Goodbye iPod and thanks for the music, as Apple continues to wind down its iPod range
Apple has this week quietly retired two of the three remaining iPod devices, as the popularity of smartphones and music streaming services obviates the need for a standalone music player.
From this week, users will no longer see any mention of the iPod Nano or iPod Shuffle on Apple’s website.
The iPod Touch (considered by many not a real iPod but rather an iPhone-lite) remains the sole standard bearer in this product category.
“Today, we are simplifying our iPod lineup with two models of iPod touch now with double the capacity starting at just $199 and we are discontinuing the iPod shuffle and iPod nano,” Apple said in a statement.
The iPod has been around for a long time now (16 years) and has sold more than 400 million units since its launch on 23 October 2001.
Indeed, some credit the iPod as the device that saved Apple as a company. The iPod certainly cemented Apple’s return to the big time.
It had arrived in a world where people still wanted to enjoy their music whilst they were out and about. Indeed, people had been able to listen to their own music outside the home ever since Sony launched the first Walkman back in 1979.
And for many years the Walkman ruled supreme, but cassette tapes had limited capacity and were not exactly known for being robust.
CDs came along but portable CD players were frankly terrible. Other options were tried including Sony MiniDisc players, but again, these failed to achieve widespread adoption.
MP3 players such as the Diamond Rio and Creative Labs Nomad Jukebox however looked promising. But again they didn’t really sell that well.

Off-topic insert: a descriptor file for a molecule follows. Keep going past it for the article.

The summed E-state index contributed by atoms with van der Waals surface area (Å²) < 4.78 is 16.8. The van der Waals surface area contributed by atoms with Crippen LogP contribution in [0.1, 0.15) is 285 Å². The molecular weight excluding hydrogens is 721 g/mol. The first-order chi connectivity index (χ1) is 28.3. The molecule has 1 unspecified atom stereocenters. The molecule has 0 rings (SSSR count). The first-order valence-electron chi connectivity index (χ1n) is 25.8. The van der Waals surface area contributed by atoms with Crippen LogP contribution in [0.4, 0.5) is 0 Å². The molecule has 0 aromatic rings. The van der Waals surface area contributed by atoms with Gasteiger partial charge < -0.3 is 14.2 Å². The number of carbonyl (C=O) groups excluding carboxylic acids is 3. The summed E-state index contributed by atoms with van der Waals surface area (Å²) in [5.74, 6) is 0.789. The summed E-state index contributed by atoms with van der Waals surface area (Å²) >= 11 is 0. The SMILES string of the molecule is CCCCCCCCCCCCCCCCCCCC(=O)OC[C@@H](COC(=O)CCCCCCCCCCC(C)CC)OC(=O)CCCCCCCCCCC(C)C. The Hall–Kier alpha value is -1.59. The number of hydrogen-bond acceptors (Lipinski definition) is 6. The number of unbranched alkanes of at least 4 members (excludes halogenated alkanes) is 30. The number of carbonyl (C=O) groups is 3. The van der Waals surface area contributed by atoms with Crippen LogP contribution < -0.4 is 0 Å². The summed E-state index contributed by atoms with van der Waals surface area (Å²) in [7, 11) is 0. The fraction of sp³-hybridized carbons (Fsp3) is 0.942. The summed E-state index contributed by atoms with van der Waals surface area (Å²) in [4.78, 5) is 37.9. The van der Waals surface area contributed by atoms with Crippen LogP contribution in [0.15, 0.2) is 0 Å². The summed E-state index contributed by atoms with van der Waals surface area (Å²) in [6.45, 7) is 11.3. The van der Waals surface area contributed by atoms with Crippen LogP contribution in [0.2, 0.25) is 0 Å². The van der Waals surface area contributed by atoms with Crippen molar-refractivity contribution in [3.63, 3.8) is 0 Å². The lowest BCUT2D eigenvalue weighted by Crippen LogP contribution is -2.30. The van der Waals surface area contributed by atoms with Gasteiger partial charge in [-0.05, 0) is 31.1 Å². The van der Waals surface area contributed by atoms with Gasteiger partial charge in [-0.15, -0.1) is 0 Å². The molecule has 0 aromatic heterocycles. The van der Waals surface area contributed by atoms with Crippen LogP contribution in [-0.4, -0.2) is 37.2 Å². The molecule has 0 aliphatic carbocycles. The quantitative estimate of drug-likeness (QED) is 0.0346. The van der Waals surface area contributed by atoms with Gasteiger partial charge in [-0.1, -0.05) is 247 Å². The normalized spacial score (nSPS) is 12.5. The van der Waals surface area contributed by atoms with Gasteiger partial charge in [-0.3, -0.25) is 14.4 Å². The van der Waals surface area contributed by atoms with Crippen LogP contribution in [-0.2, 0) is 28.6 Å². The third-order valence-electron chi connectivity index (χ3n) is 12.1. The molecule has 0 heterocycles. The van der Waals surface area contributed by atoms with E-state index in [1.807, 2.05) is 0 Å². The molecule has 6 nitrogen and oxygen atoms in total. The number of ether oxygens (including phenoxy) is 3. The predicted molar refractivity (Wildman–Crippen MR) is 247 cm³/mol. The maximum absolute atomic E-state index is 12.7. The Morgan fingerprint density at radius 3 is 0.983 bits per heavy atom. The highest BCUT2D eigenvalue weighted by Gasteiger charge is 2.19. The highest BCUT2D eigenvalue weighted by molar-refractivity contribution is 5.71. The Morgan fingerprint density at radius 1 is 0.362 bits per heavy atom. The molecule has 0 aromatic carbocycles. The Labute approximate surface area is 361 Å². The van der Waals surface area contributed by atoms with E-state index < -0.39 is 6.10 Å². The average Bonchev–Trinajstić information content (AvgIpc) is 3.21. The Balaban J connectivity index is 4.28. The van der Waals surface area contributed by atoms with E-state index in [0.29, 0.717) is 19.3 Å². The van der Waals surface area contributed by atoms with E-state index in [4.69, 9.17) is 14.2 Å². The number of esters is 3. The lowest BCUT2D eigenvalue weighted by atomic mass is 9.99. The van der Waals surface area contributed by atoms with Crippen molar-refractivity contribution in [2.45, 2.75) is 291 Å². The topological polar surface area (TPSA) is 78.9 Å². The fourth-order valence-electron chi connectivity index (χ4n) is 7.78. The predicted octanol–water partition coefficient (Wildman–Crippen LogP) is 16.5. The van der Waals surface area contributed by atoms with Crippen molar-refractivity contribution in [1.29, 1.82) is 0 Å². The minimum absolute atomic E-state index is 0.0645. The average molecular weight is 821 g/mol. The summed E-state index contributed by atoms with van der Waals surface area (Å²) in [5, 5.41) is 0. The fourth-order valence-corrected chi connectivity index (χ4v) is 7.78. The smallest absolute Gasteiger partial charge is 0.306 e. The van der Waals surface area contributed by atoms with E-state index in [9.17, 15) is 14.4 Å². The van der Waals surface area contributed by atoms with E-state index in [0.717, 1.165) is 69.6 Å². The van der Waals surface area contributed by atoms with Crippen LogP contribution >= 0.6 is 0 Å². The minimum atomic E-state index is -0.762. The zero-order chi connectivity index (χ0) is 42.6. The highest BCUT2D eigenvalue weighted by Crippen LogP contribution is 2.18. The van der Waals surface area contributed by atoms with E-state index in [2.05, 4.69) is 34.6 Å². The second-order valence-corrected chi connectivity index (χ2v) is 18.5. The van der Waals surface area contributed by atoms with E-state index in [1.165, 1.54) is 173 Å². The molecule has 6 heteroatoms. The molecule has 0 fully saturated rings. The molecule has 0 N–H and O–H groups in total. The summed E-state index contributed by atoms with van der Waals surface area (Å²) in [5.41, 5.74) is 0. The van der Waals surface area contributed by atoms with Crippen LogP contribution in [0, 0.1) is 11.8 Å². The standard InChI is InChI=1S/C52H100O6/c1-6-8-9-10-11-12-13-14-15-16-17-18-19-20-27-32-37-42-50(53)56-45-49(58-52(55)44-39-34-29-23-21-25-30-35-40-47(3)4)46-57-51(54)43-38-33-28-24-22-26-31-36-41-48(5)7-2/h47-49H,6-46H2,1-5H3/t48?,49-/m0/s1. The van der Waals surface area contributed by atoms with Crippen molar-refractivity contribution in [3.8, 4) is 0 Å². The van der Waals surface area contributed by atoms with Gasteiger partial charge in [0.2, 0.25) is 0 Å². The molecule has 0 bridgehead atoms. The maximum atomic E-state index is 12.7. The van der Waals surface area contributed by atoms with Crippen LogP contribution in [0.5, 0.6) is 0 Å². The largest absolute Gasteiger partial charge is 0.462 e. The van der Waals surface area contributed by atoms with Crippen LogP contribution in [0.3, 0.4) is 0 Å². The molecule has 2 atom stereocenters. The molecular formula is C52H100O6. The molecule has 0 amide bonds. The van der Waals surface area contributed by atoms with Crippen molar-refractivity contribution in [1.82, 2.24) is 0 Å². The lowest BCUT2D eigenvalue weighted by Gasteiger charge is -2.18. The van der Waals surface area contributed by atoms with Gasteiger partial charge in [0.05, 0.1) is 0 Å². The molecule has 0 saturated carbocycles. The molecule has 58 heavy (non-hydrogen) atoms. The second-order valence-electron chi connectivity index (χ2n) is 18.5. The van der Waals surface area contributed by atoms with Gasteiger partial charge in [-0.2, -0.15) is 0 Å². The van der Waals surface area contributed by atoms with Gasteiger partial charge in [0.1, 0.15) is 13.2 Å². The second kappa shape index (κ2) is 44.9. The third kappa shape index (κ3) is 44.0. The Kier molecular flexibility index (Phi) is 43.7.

The Jobs Effect
It should be remembered that back in the late 1990s, Apple was a company emerging from a near death experience, thanks mostly to the return of co-founder Steve Jobs.
His partnership with design guru Sir Jonathan Ive saw the introduction of colourful all-in-one iMac computers, which certainly made an impression. But it was in late 2001 when the first generation iPod arrived, that Apple’s fortunes well and truly changed for the better.
The original iPod arrived with a 5GB hard drive that Apple said could put “1,000 songs in your pocket.”
Sales were not bad, but there were issues holding it back, in that the iPod could only be used with Mac computers (that wasn’t changed until 2004).
Another development that really helped the iPod was the arrival of the iTunes Store in 2003, where consumers could easily (and legally) purchase songs for just $0.99 a piece.
Remember, this was back when record shops (selling CDs etc) were still common-place on the High Street.
These two developments really helped uptake of the iPod and sales skyrocketed as other firms looked on enviously. Microsoft tried to compete in 2006 with the launch of the Zune, but in terms of market share, Zune never got past the single digits.
And Apple began offering different versions of iPods. The traditional iPod for example morphed into the ‘iPod Classic’.
The classic features of the iPod were its simple rectangular display and iconic circular control panel on a plain body. This design gave the iPod a clean and uncluttered design, and allowed the user to traverse through menus, select items, Play / Pause, Skip Forward / Fast Forward, and Skip Backwards / Fast Reverse.
But it could be argued that the glory days of the iPod were numbered, when Apple in 2007 introduced its original iPhone.
The need for a separate iPod device simply to play music no longer seemed so vital, and it should be noted that the last update for the Apple Classic, Nano or iPod Shuffle happened back in 2012.
In 2014 Apple officially killed off the iPod Classic (arguably the original iPod).
And now with this latest announcement, the only device left standing is the iPod Touch, and one has to wonder how long this has left.
What we can say is that this week’s decision signifies the end of an era for Apple, as its focus on its ‘saviour’ product continues to diminish, thanks to the popularity of its other devices.